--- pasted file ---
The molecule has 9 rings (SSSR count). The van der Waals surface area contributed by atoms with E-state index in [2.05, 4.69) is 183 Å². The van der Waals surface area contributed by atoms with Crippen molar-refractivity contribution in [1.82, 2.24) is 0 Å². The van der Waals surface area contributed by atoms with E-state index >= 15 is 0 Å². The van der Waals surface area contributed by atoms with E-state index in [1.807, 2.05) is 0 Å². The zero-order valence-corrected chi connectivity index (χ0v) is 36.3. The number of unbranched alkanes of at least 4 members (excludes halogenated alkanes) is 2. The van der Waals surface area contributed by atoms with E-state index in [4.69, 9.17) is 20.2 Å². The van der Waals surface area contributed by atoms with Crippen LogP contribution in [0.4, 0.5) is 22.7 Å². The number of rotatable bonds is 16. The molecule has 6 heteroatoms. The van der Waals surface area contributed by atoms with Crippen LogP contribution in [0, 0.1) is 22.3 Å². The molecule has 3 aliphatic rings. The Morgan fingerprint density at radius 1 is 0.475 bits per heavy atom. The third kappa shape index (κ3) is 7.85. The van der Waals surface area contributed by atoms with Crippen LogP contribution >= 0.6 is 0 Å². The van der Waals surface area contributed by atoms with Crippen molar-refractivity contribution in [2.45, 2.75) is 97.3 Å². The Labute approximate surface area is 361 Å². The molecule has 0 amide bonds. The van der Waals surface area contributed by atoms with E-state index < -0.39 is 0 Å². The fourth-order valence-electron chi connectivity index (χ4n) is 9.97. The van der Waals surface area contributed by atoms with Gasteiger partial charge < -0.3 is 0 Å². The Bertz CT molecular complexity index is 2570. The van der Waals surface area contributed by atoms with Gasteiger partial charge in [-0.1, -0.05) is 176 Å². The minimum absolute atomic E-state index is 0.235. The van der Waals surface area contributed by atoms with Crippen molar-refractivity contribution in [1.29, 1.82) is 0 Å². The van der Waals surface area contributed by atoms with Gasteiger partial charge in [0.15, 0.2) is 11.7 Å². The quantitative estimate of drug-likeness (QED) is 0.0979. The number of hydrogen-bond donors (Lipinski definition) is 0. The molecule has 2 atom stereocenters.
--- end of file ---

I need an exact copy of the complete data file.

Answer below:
The molecule has 9 rings (SSSR count). The van der Waals surface area contributed by atoms with E-state index in [2.05, 4.69) is 183 Å². The van der Waals surface area contributed by atoms with Crippen molar-refractivity contribution in [1.82, 2.24) is 0 Å². The van der Waals surface area contributed by atoms with E-state index >= 15 is 0 Å². The van der Waals surface area contributed by atoms with E-state index in [1.807, 2.05) is 0 Å². The zero-order valence-corrected chi connectivity index (χ0v) is 36.3. The number of unbranched alkanes of at least 4 members (excludes halogenated alkanes) is 2. The van der Waals surface area contributed by atoms with E-state index in [4.69, 9.17) is 20.2 Å². The van der Waals surface area contributed by atoms with Crippen LogP contribution in [0.4, 0.5) is 22.7 Å². The number of rotatable bonds is 16. The molecule has 6 heteroatoms. The van der Waals surface area contributed by atoms with Crippen LogP contribution in [0, 0.1) is 22.3 Å². The molecule has 3 aliphatic rings. The Morgan fingerprint density at radius 1 is 0.475 bits per heavy atom. The third kappa shape index (κ3) is 7.85. The van der Waals surface area contributed by atoms with Crippen LogP contribution >= 0.6 is 0 Å². The van der Waals surface area contributed by atoms with Crippen molar-refractivity contribution in [2.45, 2.75) is 97.3 Å². The Labute approximate surface area is 361 Å². The molecule has 0 amide bonds. The van der Waals surface area contributed by atoms with E-state index < -0.39 is 0 Å². The fourth-order valence-electron chi connectivity index (χ4n) is 9.97. The van der Waals surface area contributed by atoms with Gasteiger partial charge < -0.3 is 0 Å². The Bertz CT molecular complexity index is 2570. The van der Waals surface area contributed by atoms with Gasteiger partial charge in [-0.1, -0.05) is 176 Å². The minimum absolute atomic E-state index is 0.235. The van der Waals surface area contributed by atoms with Crippen molar-refractivity contribution in [1.29, 1.82) is 0 Å². The van der Waals surface area contributed by atoms with Gasteiger partial charge in [0.15, 0.2) is 11.7 Å². The quantitative estimate of drug-likeness (QED) is 0.0979. The number of hydrogen-bond donors (Lipinski definition) is 0. The molecule has 2 atom stereocenters.